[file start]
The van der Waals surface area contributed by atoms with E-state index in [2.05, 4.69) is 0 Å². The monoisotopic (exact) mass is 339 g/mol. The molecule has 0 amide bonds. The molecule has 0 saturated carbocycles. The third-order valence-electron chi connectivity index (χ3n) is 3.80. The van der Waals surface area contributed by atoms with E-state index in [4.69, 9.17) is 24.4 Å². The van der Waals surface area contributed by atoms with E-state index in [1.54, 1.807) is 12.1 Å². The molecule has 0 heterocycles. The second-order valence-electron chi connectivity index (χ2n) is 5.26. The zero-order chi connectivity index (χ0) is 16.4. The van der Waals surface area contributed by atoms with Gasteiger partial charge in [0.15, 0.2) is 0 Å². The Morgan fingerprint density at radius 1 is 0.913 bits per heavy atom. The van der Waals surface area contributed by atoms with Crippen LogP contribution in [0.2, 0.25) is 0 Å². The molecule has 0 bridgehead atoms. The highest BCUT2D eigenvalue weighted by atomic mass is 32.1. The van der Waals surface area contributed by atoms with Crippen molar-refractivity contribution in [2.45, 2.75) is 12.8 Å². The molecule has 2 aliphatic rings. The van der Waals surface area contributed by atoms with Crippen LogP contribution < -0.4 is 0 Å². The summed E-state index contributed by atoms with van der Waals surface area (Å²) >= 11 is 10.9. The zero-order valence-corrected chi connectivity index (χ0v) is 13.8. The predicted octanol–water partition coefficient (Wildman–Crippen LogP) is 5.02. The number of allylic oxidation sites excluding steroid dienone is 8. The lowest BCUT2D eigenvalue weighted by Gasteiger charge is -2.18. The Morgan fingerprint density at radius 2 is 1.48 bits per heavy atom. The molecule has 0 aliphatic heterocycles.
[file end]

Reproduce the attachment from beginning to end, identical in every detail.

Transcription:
The van der Waals surface area contributed by atoms with E-state index in [2.05, 4.69) is 0 Å². The monoisotopic (exact) mass is 339 g/mol. The molecule has 0 amide bonds. The molecule has 0 saturated carbocycles. The third-order valence-electron chi connectivity index (χ3n) is 3.80. The van der Waals surface area contributed by atoms with E-state index in [4.69, 9.17) is 24.4 Å². The van der Waals surface area contributed by atoms with E-state index in [1.54, 1.807) is 12.1 Å². The molecule has 0 heterocycles. The second-order valence-electron chi connectivity index (χ2n) is 5.26. The zero-order chi connectivity index (χ0) is 16.4. The van der Waals surface area contributed by atoms with Gasteiger partial charge in [0.15, 0.2) is 0 Å². The Morgan fingerprint density at radius 1 is 0.913 bits per heavy atom. The van der Waals surface area contributed by atoms with Crippen LogP contribution in [0.2, 0.25) is 0 Å². The molecule has 0 bridgehead atoms. The highest BCUT2D eigenvalue weighted by atomic mass is 32.1. The van der Waals surface area contributed by atoms with Crippen molar-refractivity contribution in [2.45, 2.75) is 12.8 Å². The molecule has 2 aliphatic rings. The van der Waals surface area contributed by atoms with Crippen LogP contribution < -0.4 is 0 Å². The summed E-state index contributed by atoms with van der Waals surface area (Å²) >= 11 is 10.9. The zero-order valence-corrected chi connectivity index (χ0v) is 13.8. The predicted octanol–water partition coefficient (Wildman–Crippen LogP) is 5.02. The number of allylic oxidation sites excluding steroid dienone is 8. The lowest BCUT2D eigenvalue weighted by Gasteiger charge is -2.18. The Morgan fingerprint density at radius 2 is 1.48 bits per heavy atom. The molecule has 0 aliphatic heterocycles.